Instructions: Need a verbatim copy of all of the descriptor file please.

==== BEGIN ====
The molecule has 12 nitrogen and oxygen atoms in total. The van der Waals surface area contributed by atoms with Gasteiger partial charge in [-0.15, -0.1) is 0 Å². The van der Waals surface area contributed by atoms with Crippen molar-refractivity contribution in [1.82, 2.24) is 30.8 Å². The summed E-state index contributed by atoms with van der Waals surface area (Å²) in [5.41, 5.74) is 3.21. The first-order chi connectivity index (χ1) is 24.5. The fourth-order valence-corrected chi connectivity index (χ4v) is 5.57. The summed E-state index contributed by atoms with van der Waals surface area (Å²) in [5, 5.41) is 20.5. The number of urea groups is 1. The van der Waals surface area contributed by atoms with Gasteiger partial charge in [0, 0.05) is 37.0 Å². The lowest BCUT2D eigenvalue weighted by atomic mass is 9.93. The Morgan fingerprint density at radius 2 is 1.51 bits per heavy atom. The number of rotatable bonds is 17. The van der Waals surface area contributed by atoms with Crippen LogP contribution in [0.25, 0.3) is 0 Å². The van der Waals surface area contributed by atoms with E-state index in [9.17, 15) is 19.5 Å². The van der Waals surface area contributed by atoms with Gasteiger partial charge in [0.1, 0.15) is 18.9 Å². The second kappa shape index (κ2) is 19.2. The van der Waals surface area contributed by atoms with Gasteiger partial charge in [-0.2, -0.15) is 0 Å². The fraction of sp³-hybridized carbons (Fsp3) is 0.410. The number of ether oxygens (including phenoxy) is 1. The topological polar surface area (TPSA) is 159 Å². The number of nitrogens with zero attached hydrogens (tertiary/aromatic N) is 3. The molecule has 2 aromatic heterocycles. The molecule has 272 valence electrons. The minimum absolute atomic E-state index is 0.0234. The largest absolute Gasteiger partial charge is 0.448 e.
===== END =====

The molecule has 12 nitrogen and oxygen atoms in total. The van der Waals surface area contributed by atoms with Gasteiger partial charge in [-0.15, -0.1) is 0 Å². The van der Waals surface area contributed by atoms with Crippen molar-refractivity contribution in [1.82, 2.24) is 30.8 Å². The summed E-state index contributed by atoms with van der Waals surface area (Å²) in [5.41, 5.74) is 3.21. The first-order chi connectivity index (χ1) is 24.5. The fourth-order valence-corrected chi connectivity index (χ4v) is 5.57. The summed E-state index contributed by atoms with van der Waals surface area (Å²) in [5, 5.41) is 20.5. The number of urea groups is 1. The van der Waals surface area contributed by atoms with Gasteiger partial charge in [0, 0.05) is 37.0 Å². The lowest BCUT2D eigenvalue weighted by atomic mass is 9.93. The Morgan fingerprint density at radius 2 is 1.51 bits per heavy atom. The number of rotatable bonds is 17. The van der Waals surface area contributed by atoms with Crippen LogP contribution in [0.25, 0.3) is 0 Å². The van der Waals surface area contributed by atoms with E-state index in [9.17, 15) is 19.5 Å². The van der Waals surface area contributed by atoms with Gasteiger partial charge in [0.1, 0.15) is 18.9 Å². The second kappa shape index (κ2) is 19.2. The van der Waals surface area contributed by atoms with Gasteiger partial charge in [-0.2, -0.15) is 0 Å². The fraction of sp³-hybridized carbons (Fsp3) is 0.410. The number of ether oxygens (including phenoxy) is 1. The topological polar surface area (TPSA) is 159 Å². The number of nitrogens with zero attached hydrogens (tertiary/aromatic N) is 3. The molecule has 2 aromatic heterocycles. The molecule has 272 valence electrons. The minimum absolute atomic E-state index is 0.0234. The largest absolute Gasteiger partial charge is 0.448 e.